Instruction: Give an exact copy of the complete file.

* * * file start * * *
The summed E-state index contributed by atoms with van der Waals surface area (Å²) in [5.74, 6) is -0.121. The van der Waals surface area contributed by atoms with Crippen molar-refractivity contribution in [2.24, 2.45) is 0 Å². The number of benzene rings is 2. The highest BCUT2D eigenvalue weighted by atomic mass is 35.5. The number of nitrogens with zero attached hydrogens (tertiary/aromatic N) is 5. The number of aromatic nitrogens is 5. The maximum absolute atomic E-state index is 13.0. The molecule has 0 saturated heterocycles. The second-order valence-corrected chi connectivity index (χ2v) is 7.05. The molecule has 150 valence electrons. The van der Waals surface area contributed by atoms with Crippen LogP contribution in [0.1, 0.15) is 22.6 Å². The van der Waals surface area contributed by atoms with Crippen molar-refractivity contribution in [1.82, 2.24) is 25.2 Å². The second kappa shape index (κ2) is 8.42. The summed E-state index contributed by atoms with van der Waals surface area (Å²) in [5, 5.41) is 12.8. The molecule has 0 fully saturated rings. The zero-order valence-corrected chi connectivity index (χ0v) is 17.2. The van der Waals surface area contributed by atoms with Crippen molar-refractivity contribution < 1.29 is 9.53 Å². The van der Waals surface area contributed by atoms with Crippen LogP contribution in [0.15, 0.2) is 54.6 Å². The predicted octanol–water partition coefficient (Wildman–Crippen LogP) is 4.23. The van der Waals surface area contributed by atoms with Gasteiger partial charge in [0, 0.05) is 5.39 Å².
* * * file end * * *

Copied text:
The summed E-state index contributed by atoms with van der Waals surface area (Å²) in [5.74, 6) is -0.121. The van der Waals surface area contributed by atoms with Crippen molar-refractivity contribution in [2.24, 2.45) is 0 Å². The number of benzene rings is 2. The highest BCUT2D eigenvalue weighted by atomic mass is 35.5. The number of nitrogens with zero attached hydrogens (tertiary/aromatic N) is 5. The number of aromatic nitrogens is 5. The maximum absolute atomic E-state index is 13.0. The molecule has 0 saturated heterocycles. The second-order valence-corrected chi connectivity index (χ2v) is 7.05. The molecule has 150 valence electrons. The van der Waals surface area contributed by atoms with Crippen LogP contribution in [0.1, 0.15) is 22.6 Å². The van der Waals surface area contributed by atoms with Crippen molar-refractivity contribution in [1.82, 2.24) is 25.2 Å². The second kappa shape index (κ2) is 8.42. The summed E-state index contributed by atoms with van der Waals surface area (Å²) in [5, 5.41) is 12.8. The molecule has 0 fully saturated rings. The zero-order valence-corrected chi connectivity index (χ0v) is 17.2. The van der Waals surface area contributed by atoms with Crippen molar-refractivity contribution < 1.29 is 9.53 Å². The van der Waals surface area contributed by atoms with Crippen LogP contribution in [0.15, 0.2) is 54.6 Å². The predicted octanol–water partition coefficient (Wildman–Crippen LogP) is 4.23. The van der Waals surface area contributed by atoms with Gasteiger partial charge in [0, 0.05) is 5.39 Å².